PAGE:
William Shakespeare Essays

Othello

In Shakespeare's play, Othello, the men hunt the women, as a human hunts animals in the wild. The man exerts dominance and expects the woman to accept her submissive role in relation to his dominance. The central couples involved in showing this...

Othello

Speech in Shakespeare's "Othello" possesses a power beyond that of deeds'. It is Othello's fantastical storytelling that won him Desdemona at the start, Iago's poisonous suggestion that leads the general to murder his own wife, Emilia's testimony...

Othello

"IAGO: Stand you a while apart.

Confine yourself but in a patient list.

Whilst you were here, o'erwhelmèd with your grief -

A passion most unsuiting such a man -

Cassio came hither. I shifted him away,

And laid good 'scuse upon your ecstasy,

Bade him...

Othello

As William Shakespeare's only truly Aristotelian tragedy, Othello has no subplot or comic relief, and, when originally performed, had little spectacle in the way of the set or action. The absence of these distractions leave the themes of the play...

Othello

Othello is, among other things, a play about words. Each character's essence is expressed by a distinct idiom, and each character succeeds or fails, at least to an extent, because of language. A passage in the temptation scene, 3.3.191-222,...

Othello

John Dexter saw Othello as 'a man essentially narcissistic and self-dramatising... a pompous, word-spinning arrogant black general'. However, Helen Gardner believed him to be 'a man of action and heroic in his deeds'. Using these views of Othello...

Othello

According to the great English essayist and scholar William Hazlitt, the character of Iago from William Shakespeare's masterpiece Othello "is one of the supererogations of Shakespeare's genius," due the fact that Iago's "villainy is without a...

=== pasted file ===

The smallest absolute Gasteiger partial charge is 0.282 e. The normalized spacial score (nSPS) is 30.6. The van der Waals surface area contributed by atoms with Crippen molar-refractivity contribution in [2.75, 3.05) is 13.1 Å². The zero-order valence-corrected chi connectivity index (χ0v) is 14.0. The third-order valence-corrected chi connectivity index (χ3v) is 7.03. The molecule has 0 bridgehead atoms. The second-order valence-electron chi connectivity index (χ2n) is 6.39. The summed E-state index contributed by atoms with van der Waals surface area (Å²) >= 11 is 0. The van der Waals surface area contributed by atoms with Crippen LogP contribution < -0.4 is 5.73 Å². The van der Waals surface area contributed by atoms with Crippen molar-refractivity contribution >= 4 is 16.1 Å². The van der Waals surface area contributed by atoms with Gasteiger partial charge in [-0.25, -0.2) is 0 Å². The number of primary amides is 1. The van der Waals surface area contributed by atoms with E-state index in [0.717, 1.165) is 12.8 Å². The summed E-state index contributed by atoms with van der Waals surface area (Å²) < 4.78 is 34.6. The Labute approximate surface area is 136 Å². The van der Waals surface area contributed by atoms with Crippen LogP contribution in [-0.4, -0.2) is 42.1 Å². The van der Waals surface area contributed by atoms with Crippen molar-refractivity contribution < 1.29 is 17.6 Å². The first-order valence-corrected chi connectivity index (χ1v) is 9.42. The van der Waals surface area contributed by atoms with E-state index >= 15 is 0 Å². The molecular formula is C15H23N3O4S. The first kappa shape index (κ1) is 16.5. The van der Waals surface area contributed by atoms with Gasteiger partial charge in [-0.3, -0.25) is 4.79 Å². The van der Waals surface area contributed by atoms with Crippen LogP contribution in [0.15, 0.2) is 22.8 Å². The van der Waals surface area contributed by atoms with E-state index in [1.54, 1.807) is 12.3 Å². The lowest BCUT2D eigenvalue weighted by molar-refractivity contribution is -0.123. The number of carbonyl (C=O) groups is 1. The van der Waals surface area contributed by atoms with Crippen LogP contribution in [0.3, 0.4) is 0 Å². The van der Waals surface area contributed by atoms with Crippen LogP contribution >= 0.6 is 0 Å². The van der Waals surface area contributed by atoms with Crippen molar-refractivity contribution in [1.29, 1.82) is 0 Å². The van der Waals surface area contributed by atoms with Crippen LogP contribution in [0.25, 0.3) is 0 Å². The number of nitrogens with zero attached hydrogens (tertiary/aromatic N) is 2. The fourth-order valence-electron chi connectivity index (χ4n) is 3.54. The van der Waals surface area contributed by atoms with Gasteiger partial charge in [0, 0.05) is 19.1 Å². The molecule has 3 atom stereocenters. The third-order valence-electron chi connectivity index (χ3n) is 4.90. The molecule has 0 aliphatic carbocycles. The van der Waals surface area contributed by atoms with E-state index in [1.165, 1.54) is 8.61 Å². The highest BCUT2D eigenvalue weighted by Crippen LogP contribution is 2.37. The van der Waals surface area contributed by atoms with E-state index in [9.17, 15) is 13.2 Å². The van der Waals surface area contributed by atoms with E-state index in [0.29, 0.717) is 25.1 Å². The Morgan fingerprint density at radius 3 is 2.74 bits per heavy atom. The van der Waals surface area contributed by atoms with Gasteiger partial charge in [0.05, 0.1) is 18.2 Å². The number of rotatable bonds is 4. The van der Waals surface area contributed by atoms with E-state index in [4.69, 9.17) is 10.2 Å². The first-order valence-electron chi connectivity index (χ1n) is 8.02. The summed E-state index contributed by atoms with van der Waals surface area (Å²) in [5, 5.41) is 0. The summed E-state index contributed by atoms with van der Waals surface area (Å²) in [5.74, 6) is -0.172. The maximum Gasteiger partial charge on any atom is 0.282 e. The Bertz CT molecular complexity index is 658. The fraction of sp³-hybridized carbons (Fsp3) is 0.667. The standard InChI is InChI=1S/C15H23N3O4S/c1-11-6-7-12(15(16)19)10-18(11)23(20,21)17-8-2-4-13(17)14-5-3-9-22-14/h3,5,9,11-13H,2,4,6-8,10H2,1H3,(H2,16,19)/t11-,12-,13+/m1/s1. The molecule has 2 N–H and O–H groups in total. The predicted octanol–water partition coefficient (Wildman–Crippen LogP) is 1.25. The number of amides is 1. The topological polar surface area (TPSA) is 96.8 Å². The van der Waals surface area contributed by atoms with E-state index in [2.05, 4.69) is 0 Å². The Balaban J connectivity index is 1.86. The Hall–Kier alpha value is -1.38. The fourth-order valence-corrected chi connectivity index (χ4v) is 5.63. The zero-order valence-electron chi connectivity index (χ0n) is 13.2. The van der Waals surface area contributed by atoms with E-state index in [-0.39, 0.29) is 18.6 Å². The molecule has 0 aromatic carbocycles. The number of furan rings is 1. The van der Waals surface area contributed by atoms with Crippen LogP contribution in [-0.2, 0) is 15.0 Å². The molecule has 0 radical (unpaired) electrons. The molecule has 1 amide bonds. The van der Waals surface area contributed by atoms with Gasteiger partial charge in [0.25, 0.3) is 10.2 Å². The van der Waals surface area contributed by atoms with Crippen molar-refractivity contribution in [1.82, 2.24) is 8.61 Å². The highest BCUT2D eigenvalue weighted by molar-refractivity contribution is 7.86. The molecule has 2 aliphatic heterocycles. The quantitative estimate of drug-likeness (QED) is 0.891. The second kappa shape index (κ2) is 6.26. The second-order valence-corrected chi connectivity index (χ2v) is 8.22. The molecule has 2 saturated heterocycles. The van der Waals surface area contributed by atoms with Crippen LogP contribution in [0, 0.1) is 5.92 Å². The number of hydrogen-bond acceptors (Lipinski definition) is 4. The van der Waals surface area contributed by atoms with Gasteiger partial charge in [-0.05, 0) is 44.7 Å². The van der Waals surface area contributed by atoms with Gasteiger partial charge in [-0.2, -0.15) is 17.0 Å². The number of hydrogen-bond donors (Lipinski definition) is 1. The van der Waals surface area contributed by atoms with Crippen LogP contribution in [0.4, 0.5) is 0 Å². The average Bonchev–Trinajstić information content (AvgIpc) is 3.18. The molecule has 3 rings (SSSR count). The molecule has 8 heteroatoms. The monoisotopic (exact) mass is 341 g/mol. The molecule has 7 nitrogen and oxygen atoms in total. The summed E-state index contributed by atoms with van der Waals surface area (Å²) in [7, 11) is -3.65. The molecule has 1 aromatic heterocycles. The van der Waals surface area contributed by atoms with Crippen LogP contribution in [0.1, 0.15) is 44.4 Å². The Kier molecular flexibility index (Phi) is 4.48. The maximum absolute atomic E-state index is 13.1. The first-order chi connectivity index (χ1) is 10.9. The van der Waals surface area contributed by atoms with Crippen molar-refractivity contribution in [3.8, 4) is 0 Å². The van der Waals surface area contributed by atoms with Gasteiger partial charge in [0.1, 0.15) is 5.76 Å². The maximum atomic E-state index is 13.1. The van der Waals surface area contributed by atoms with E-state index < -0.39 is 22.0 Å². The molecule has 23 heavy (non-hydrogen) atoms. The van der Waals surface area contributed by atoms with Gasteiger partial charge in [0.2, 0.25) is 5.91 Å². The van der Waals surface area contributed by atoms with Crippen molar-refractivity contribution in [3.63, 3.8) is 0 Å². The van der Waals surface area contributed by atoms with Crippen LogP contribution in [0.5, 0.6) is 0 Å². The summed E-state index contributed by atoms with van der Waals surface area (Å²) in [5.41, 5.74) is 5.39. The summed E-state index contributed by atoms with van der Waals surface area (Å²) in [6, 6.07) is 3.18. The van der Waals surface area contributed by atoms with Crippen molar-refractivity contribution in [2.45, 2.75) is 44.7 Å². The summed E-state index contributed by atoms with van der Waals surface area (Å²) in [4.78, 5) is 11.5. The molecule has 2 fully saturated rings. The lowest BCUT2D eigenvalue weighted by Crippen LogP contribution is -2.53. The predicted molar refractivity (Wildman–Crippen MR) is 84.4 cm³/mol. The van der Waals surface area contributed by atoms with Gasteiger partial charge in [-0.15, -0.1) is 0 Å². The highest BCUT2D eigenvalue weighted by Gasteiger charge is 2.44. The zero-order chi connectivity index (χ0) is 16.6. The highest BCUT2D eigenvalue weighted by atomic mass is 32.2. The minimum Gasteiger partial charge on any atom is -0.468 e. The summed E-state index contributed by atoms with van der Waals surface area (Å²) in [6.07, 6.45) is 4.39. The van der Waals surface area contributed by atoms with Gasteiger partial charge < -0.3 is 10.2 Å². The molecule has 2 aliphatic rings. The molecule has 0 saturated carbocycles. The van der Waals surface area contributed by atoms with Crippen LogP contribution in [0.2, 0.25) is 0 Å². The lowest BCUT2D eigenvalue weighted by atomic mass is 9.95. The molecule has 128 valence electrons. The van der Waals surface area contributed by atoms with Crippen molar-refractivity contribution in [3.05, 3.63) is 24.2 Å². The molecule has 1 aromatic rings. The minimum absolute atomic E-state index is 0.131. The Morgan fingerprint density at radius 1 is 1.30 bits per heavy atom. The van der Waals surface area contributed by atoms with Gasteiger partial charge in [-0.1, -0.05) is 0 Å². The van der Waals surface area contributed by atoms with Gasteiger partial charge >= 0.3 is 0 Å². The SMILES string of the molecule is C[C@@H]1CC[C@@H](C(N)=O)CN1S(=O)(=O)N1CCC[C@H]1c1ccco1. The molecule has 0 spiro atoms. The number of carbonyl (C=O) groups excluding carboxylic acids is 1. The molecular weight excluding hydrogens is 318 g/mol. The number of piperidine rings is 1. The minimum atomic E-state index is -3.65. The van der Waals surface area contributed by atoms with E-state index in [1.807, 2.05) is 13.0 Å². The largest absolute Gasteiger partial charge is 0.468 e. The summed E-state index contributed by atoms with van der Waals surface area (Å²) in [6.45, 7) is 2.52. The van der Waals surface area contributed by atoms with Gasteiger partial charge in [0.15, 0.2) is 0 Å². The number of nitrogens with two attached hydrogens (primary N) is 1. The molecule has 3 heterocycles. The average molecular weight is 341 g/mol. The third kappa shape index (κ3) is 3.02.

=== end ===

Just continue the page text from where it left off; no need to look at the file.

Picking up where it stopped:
Othello

"Is this the promised end?" Analyse the final scene of Othello.

"Iago, you have done well that men must lay their murders on your neck" [5:2 line 166, p.157]. This ironic tone is akin to that of "Is this the promised end?" Can it be anything but...

Othello

Othello is a tragedy. But what qualities does it possess to qualify it as such? The key difference between comedy and tragedy is the ability to reconcile and tolerate the inevitable foibles of the human condition. In Othello nothing is tolerated,...

Othello

The name Iago comes from Latin, "Iacobus," meaning "one who trips up another and takes his place." This name also belongs to the most important character in Shakespeare's Othello and one of the most wonderfully evil characters of all time. The...

Othello

Shakespeare's Othello (Shakespeare, 1604) is a tragedy that unfolds based on the actions and language of one character: Iago. As a result, the plot is linear, yet the play manages to maintain a multidimensional effect. Shakespeare uses the...

Othello

"I must weep, / But they are cruel tears," says Othello near the end of his soliloquy in Act Five, Scene Two, right before killing Desdemona. Traditional Shakespearean murderers do not shed tears prior to killing their victim; in Shakespeare's...

Othello

Fredrick Nietzsche, a renowned German philosopher, believed that one of the strongest governing drives that humans possess is their desire for power. This theme is omnipresent in Ralph Ellison's Invisible Man, Shakespeare's Othello, and Sophocles'...

Macbeth

The tragedy in both Othello and Macbeth is found not so much in the scattering of bodies covering the stage at the end of each play, but instead in the degeneration of the plays' respective protagonists. Men championed by Shakespeare at the...

Antony and Cleopatra

Military prowess is a quality attributed to many of Shakespeare's male characters. Great military men such as Hotspur, Lear, Hal and Julius Caesar share a proclivity for the military arts with Othello and Marc Antony. As a superior dramatist,...

Othello

In “Women and Men in Othello: ‘what should such a fool/Do with so good a woman?’,” critic Carol Thomas Neely asserts that nearly all rational thought in Othello comes from women. In Neely’s view, the men of Othello are too consumed by pride,...

Othello

That the character Desdemona in Shakespeare’s play Othello holds on to her dignified manner until the very end, when she is murdered by her jealous husband, is indicative not only of her chaste mind, but also of her willful determination. Given...

Othello

At first glance, Shakespeare’s Desdemona may seem like woman remarkable for her beauty and not much else. In fact, Desdemona is a foil and a catalyst who wields power over men who desire her. The male characters in Othello want to control...